Rationale: Extracorporeal membrane oxygenation (ECMO) has been shown to increase survival rates for patients with acute respiratory failure. Yet, this extreme measure has been commonly used only in large university or government based hospitals. Lehigh Valley Health Network began using ECMO in 2013 and has seen great success. By using the Respiratory Extracorporeal Membrane Oxygenation Survival Prediction (RESP) score, clinicians can better target patients who will benefit from ECMO as well as patients who need more resources and attention.
Objectives: To show that ECMO at a community hospital is possible and has excellent survival rates.
Methods: Out of the 42 Venovenous ECMO patients, 28 patients (68.3%) were discharged alive from the hospital and one is still currently on ECMO. By using the RESP score, the survival of patients with certain characteristics prior to initiation of ECMO was calculated and analyzed. Attention was focused on patients who were diagnosed with H1N1, were administered a paralytic, those who developed a cardiac arrest before ECMO, and those who were placed on a high frequency percussive ventilator (VDR) for rescue therapy.
Conclusions: Lehigh Valley Health Network, a community scholastic hospital, was seen to have a higher survival percentage than the Extracorporeal Life Support Organization (ELSO) database. Our hypothesis for this success lies in three factors: 24 hour attending physician supervision, a fully trained clinical staff in ECMO management, and the availability of various rescue modes of ventilation.
Background: Extracorporeal Membrane Oxygenation (ECMO) is the use of mechanical devices to temporarily support heart or lung function during cardiopulmonary failure, leading to organ recovery or replacement.1 It is used to directly oxygenate and remove carbon dioxide from the blood.2 Venovenous (VV) ECMO is commonly used in patients with acute respiratory distress syndrome (ARDS) in which blood is withdrawn from and returned through the venous system. The patient’s blood is oxygenated and carbon dioxide is excreted via a membrane outside the body. ECMO is initiated in patients with ARDS when positive-pressure ventilation cannot maintain adequate gas exchange to support life.2 The Australian and New Zealand Intensive Care Research Centre developed a method using pre-ECMO variables of 2,355 patients from the Extracorporeal Life Support Organizations (ELSO) international registry. It assesses 12 variables focusing on age, immunocompromised status, duration of mechanical ventilation before ECMO, diagnosis, central nervous system dysfunction, acute associated nonpulmonary infection, neuromuscular blockade agents, nitric oxide administration, bicarbonate infusion, cardiac arrest, PaCO2, and peak inspiratory pressure to determine a final score predicting survival for patients receiving ECMO for respiratory failure.3 The score can range anywhere from -22 to 15. The lower the score, the sicker the patient was before ECMO and the lower chance of survival is assumed. Lehigh Valley Health Network (LVHN) has recently instituted the use of VV ECMO for ARDS patients and has had great outcomes. The Network’s survival percentage of 68.3% is higher than the average calculated by the ELSO database. By calculating the RESP score for all patients on VV ECMO at LVHN, a survival rate for patients within each score range at LVHN has been developed. These numbers are higher than the statistics seen in the ELSO database previously calculated. We believe these numbers and our successes to be the result of our 24 hour attending physician supervision, the arsenal of rescue modes of ventilation, and a fully trained clinical staff in ECMO management. Age, gender, BMI, and other patient demographic information were also collected and analyzed during this study.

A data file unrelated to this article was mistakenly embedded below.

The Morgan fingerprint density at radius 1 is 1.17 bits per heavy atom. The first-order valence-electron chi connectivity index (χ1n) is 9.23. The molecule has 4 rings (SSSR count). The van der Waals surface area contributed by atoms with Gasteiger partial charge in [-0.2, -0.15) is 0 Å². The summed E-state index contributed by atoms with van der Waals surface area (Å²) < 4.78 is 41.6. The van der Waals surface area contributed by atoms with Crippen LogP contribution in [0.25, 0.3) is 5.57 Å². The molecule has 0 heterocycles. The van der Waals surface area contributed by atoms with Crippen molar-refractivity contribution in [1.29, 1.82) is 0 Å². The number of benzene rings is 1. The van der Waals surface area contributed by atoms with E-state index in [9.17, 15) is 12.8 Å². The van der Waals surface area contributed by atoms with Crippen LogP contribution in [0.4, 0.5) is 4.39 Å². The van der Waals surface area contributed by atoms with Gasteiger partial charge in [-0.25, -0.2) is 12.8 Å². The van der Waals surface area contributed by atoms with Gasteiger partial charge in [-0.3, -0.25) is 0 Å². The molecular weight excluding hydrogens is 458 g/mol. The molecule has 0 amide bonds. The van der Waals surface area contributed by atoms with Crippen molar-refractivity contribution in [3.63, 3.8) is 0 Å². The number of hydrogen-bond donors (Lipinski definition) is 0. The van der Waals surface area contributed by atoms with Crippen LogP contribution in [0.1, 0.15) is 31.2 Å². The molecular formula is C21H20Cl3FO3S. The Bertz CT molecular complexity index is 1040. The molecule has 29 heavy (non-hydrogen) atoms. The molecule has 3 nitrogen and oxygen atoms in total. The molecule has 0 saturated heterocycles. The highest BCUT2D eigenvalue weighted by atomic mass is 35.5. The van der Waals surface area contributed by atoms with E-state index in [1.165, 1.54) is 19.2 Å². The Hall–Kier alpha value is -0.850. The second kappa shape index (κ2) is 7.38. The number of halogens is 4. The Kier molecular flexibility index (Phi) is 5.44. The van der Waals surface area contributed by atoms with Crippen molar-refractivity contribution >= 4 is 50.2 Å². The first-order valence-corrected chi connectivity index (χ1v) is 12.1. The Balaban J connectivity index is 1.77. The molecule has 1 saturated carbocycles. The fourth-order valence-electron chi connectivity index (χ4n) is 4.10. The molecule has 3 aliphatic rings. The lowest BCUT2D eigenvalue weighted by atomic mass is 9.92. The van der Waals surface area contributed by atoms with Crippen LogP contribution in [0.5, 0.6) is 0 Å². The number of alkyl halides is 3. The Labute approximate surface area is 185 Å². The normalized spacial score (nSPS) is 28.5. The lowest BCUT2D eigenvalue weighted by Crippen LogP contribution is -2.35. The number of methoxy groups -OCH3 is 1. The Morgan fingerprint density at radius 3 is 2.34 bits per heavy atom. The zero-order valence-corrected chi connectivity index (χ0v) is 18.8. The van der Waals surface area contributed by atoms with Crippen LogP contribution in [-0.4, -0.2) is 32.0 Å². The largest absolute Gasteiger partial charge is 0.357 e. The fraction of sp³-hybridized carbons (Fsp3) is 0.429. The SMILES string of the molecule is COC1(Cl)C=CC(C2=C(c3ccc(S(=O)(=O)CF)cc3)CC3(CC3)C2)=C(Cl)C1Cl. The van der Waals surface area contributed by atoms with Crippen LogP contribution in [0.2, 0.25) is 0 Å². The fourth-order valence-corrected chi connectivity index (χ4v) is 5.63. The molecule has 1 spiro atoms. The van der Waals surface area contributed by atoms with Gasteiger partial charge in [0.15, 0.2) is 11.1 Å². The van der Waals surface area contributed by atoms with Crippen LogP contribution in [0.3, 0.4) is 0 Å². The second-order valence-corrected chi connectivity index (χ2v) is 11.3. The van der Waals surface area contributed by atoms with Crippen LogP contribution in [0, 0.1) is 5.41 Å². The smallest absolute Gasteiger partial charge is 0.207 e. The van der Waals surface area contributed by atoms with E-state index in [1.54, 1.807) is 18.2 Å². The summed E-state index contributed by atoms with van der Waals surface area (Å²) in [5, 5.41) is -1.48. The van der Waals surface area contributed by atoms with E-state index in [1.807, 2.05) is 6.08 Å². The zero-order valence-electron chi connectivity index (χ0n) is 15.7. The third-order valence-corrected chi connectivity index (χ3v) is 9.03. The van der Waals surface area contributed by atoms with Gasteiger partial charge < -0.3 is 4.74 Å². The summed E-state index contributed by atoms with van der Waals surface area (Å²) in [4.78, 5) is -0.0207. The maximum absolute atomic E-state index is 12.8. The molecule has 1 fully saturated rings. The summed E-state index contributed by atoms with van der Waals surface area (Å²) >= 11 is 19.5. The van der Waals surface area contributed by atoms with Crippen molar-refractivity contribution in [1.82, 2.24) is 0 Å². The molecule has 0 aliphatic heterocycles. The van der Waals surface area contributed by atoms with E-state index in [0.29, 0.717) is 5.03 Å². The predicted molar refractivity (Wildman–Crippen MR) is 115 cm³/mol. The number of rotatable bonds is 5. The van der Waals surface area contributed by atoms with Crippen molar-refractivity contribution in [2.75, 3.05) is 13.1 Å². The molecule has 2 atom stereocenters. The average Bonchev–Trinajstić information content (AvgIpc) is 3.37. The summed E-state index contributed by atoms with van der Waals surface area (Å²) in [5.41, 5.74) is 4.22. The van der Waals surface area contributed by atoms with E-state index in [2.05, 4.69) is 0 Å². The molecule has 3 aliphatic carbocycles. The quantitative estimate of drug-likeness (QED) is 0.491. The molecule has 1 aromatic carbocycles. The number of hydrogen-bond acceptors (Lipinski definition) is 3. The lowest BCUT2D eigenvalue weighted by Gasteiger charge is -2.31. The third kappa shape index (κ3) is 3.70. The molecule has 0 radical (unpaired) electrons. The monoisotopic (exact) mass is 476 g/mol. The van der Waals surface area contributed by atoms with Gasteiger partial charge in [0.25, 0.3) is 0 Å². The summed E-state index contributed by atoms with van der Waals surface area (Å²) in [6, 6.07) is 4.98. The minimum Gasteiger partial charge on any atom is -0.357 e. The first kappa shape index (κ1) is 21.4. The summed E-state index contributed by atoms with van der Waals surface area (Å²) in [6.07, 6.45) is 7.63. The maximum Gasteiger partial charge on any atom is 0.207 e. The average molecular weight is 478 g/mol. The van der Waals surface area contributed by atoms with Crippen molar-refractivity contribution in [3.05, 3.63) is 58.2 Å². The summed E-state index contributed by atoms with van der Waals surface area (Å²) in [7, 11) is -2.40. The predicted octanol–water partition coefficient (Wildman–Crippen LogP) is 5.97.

Methods: LVHN had 42 VV ECMO patients starting from January of 2013. One of the 42 patients is currently on ECMO. That patient’s demographics and pre-ECMO data is included but the status post ECMO is not included in any percentages. All patient data was analyzed for demographic information and the pre-ECMO variables instituted by the RESP score. A database was then created in Microsoft Access collecting the patient’s age, BMI, date of birth, hospital admittance date, ICU admittance date, ECMO start and end date, the patient’s discharge status, and all medical consults during their hospital stay. The database also included blood culture results, blood transfusion information, and respiratory data including mode of ventilation, rescue therapy used, and if the patient required a tracheostomy. The RESP score was then calculated for each patient based on the 12 parameters (Table 1). The survival rates were then analyzed for overall score, age, gender, and BMI. The patients were then subcategorized into groups focusing on those who were diagnosed with H1N1 influenza, were administered a paralytic, those who were not administered a paralytic, those who developed a cardiac arrest, and those who were placed on high frequency percussive ventilation (VDR). In these groups, the average RESP score was calculated as well as the survival percentage in order to show a connection and highlight the importance of the RESP score.